Finding Treasures

Another day ends, and I’m still feeling good. I find it unusually pleasant to be able to say that on a Monday. Let’s face it, only masochists actually enjoy Monday. So, anytime I can get through the worst day of the week and still be feeling good, well, that is a good thing.

The weekend was surprisingly productive; got a lot accomplished on a couple of projects, but I’m most pleased by the work I’ve gotten done on de-cluttering my living area. I finished my bedroom and got started on the bathroom this weekend. I’ve still got a lot left to do; regaining control of this house will be a project that takes a while. What makes me proud, makes me feel good, is that I can see that I am making progress. That visible progress helps me maintain the self discipline to keep going.

For the past three weeks I’ve been focusing on cleaning my bedroom. I’ve gone through and eliminated over half of the items in my closet.  I’ve also gone though all the boxes of stuff I had stored in  my closet, the boxes and tubbies stacked along one wall. I’ve also cleaned out the two junk drawers in my dressers. Most of the stuff I tossed from the closet  were pieces of clothing I’ve been holding on to for far to long. The stuff in the boxes and tubbies, and in the junk drawers was mostly…well, it mostly crap I took each box, tubby, or drawer  and removed everything inside. Each item got examined individually, and a choice on whether to keep or toss was made. Quite frankly, most of it got tossed. If I hadn’t  used it in the last year, it got tossed.

Well, the “have I used this in the past year?” test determined the fate of most of the items in those boxes. The three cases of cassette tapes, none of which I’ve listened to in at least ten years? Tossed. The box of assorted commputer cables and other related odds and ends I’ve not needed in the last six years? Gone. The files of class notes from college?: Out of here.

I’ve compared this de-cluttering process to an archeological dig recently, and that is an apt description. The most recent items were on top, and as I dug down through the stacks of boxes, through the layers of stuff inside the boxes, I was literally digging through my past. Most of the items were no longer relevent to my life, so, as mentioned above, they got tossed. Just as most of the items found at any archeological dig are trash, literally. The trash reveals a lot about a culture, but it’s not what one would consider a treasure. Occasionaly, both in “real” archeological digs, and in my personal dig, treasures are found.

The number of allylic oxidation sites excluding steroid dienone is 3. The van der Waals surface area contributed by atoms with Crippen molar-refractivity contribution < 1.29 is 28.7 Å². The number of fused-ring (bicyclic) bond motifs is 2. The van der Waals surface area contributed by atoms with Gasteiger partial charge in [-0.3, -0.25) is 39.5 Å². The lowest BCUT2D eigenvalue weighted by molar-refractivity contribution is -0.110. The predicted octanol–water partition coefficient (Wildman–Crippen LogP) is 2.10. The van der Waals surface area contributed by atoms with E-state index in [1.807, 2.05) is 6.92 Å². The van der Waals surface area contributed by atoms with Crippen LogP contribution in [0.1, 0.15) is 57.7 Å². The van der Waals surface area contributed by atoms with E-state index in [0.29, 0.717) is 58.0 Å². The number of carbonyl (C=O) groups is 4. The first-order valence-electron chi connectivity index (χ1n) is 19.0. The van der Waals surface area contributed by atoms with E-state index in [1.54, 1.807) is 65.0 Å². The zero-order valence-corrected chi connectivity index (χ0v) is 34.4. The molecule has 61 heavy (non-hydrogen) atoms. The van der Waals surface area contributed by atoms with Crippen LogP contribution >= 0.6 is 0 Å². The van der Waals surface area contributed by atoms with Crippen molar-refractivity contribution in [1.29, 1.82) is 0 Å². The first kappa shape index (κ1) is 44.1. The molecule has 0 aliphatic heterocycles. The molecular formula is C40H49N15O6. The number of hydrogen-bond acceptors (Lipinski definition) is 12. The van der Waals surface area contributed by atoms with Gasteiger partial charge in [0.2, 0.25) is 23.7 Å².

The first treasure I found was a small stuffed animal, a buffalo, that my sister gave me about ten years ago for my birthday. She was not the first person to tell me that I’m difficult to buy a gift for (a description that I heartily disagree with – how hard is it to get a gift certificate to a bookstore?), and that year she had commented a couple of times that was, “as stubborn as an ox.” So, on my birthday she handed me a wrapped box that contained this little stuffed buffalo and said, “this was the closest thing I could find to an ox. Love you, bro”. I’m not sure how long it’s been in that box; I remember displaying it in the apartment in Decautur, but I can’t really remember having it at the apartment in Nashville. It’s now sitting on top of the two reference books I keep on my desk (dictionary and thesaurus). It also led to me calling her Sunday afternoon and having a long, pleasant conversation.

The next box contained two treasures: a fake stone gargoyle statue, about six inches high and as ugly as homemade sin, and a bear figurine. The bear was a gift from my Mom, and I can’t remember how long I’ve had it. It is now guarding the top left corner of my book case. The Gargoyle? I got that from friend about  seven years ago. For reasons I never did really understand, his name is Fred. It’s ugly, as gargoyles are, and he is now guarding the second shelf in my book case.

I know that by keeping thse three little nick-nacks, I am kind of violating the concept of getting rid of things I don’t use. The whole purpose of de-cluttering is to simplify, to get rid of stuff. I know all that, but there are different ways to use things. The buffalo reminds me of of my sister, of what a great person she is, what a unique sense of humor she has. The bear does the same job, reminding me of my Mom. Fred, the gargoyle, reminds me of a friend I’ve not seen in years, and the fun we had. These three little items serve as visual reminders of the most important things in life; they remind me of friends and family. That is plenty of reason to keep anything.

That’s all for tonight.